Situation Report -- Oct. 30, 2015Stratospheric Radiation (+37o N)

Cosmic ray levels are elevated(+6.1% above the Space Age median). The trend is flat. Cosmic ray levels have increased +0% in the past month.

Sept. 06: 4.14 uSv/hr (414 uRad/hr)

Sept. 12: 4.09 uSv/hr (409 uRad/hr)

Sept. 23: 4.12 uSv/hr (412 uRad/hr)

Sept. 25: 4.16 uSv/hr (416 uRad/hr)

Sept. 27: 4.13 uSv/hr (413 uRad/hr)

Oct. 11: 4.02 uSv/hr (402 uRad/hr)

Oct. 22: 4.11 uSv/hr (411 uRad/hr)

These measurements are based on regular space weather balloon flights: learn more.

Approximately once a week, and the students of Earth to Sky Calculus fly "space weather balloons" to the stratosphere over California. These balloons are equipped with radiation sensors that detect cosmic rays, a surprisingly "down to Earth" form of space weather. Cosmic rays can seed cloudstrigger lightning, and penetrate commercial airplanes. Our measurements show that someone flying back and forth across the continental USA, just once, can absorb as much ionizing radiation as 2 to 5 dental X-rays. Here is the data from our latest flight, Oct. 22nd:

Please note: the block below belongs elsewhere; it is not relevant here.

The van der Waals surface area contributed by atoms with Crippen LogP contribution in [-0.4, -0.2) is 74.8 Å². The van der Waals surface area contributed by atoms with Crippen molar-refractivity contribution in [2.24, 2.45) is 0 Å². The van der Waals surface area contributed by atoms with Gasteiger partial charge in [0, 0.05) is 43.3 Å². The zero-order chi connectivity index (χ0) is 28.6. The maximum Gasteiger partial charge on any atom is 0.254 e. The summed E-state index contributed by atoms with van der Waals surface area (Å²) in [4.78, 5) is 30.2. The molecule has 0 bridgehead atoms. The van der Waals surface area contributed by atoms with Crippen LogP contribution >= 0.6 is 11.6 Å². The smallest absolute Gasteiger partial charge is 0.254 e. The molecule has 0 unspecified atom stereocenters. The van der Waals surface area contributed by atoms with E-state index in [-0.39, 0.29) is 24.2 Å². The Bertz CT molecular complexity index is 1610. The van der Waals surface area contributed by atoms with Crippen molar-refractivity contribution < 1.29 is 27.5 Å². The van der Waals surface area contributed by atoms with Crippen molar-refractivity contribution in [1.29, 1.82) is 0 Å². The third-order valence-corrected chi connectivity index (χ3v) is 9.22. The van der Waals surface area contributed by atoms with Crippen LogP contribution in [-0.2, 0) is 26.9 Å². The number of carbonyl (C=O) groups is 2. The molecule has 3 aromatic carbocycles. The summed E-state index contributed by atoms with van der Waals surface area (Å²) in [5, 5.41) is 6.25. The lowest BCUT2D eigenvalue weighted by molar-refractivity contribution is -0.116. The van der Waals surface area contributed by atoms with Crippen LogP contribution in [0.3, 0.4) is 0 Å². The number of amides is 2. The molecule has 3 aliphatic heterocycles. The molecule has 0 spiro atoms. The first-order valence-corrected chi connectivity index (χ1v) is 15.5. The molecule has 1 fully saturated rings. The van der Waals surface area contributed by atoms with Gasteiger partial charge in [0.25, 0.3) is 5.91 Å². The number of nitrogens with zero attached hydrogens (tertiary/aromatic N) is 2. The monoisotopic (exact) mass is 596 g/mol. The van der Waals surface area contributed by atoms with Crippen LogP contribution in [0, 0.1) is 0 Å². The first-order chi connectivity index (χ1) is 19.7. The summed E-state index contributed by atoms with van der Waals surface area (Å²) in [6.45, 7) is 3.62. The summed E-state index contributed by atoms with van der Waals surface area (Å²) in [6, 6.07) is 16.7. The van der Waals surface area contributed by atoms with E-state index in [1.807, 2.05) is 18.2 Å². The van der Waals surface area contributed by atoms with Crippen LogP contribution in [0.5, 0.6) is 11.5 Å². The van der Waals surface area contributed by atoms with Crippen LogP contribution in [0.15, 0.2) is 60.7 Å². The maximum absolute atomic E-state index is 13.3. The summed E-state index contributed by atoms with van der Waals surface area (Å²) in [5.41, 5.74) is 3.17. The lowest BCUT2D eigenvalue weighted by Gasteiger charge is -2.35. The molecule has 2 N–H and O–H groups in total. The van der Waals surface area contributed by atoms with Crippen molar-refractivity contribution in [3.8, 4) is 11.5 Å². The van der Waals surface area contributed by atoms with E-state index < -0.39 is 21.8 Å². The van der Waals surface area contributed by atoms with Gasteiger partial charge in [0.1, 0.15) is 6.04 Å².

Radiation levels peak at the entrance to the stratosphere in a broad region called the "Pfotzer Maximum." This peak is named after physicist George Pfotzer who discovered it using balloons and Geiger tubes in the 1930s. Radiation levels there are more than 80x sea level.

Note that the bottom of the Pfotzer Maximim is near 55,000 ft. This means that some high-flying aircraft are not far from the zone of maximum radiation. Indeed, according to the Oct 22th measurements, a plane flying at 45,000 feet is exposed to 2.79 uSv/hr. At that rate, a passenger would absorb about one dental X-ray's worth of radiation in about 5 hours.

The radiation sensors onboard our helium balloons detect X-rays and gamma-rays in the energy range 10 keV to 20 MeV. These energies span the range of medical X-ray machines and airport security scanners.

Current Conditions

Solar wind
speed: 310.5 km/sec
density: 9.6 protons/cm3

explanation | more data